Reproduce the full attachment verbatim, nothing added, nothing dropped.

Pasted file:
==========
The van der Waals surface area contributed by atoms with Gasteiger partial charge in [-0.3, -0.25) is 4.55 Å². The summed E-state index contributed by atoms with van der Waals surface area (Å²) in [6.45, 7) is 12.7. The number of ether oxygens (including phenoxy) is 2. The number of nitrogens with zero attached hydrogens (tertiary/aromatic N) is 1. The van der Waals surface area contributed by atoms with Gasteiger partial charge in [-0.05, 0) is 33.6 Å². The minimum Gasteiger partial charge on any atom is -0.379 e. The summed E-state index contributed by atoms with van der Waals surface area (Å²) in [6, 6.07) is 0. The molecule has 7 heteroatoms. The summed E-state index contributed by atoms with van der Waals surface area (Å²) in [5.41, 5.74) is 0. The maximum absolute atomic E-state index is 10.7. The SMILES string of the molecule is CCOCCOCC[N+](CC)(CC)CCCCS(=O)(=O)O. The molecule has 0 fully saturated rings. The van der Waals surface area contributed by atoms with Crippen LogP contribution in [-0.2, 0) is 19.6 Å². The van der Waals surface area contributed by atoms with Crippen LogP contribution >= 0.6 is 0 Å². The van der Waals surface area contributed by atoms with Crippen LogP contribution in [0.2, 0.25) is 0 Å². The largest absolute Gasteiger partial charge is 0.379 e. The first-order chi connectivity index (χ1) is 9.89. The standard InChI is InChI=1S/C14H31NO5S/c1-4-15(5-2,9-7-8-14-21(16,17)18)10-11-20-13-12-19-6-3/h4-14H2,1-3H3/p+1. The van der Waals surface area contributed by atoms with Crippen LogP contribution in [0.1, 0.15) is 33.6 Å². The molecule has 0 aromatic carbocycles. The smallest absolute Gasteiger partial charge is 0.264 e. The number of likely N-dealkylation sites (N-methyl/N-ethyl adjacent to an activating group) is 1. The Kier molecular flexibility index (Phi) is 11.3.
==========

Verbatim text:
The van der Waals surface area contributed by atoms with Gasteiger partial charge in [-0.3, -0.25) is 4.55 Å². The summed E-state index contributed by atoms with van der Waals surface area (Å²) in [6.45, 7) is 12.7. The number of ether oxygens (including phenoxy) is 2. The number of nitrogens with zero attached hydrogens (tertiary/aromatic N) is 1. The van der Waals surface area contributed by atoms with Gasteiger partial charge in [-0.05, 0) is 33.6 Å². The minimum Gasteiger partial charge on any atom is -0.379 e. The summed E-state index contributed by atoms with van der Waals surface area (Å²) in [6, 6.07) is 0. The molecule has 7 heteroatoms. The summed E-state index contributed by atoms with van der Waals surface area (Å²) in [5.41, 5.74) is 0. The maximum absolute atomic E-state index is 10.7. The SMILES string of the molecule is CCOCCOCC[N+](CC)(CC)CCCCS(=O)(=O)O. The molecule has 0 fully saturated rings. The van der Waals surface area contributed by atoms with Crippen LogP contribution in [-0.2, 0) is 19.6 Å². The van der Waals surface area contributed by atoms with Crippen LogP contribution >= 0.6 is 0 Å². The van der Waals surface area contributed by atoms with Crippen LogP contribution in [0.2, 0.25) is 0 Å². The largest absolute Gasteiger partial charge is 0.379 e. The first-order chi connectivity index (χ1) is 9.89. The standard InChI is InChI=1S/C14H31NO5S/c1-4-15(5-2,9-7-8-14-21(16,17)18)10-11-20-13-12-19-6-3/h4-14H2,1-3H3/p+1. The van der Waals surface area contributed by atoms with Crippen LogP contribution in [0.1, 0.15) is 33.6 Å². The molecule has 0 aromatic carbocycles. The smallest absolute Gasteiger partial charge is 0.264 e. The number of likely N-dealkylation sites (N-methyl/N-ethyl adjacent to an activating group) is 1. The Kier molecular flexibility index (Phi) is 11.3.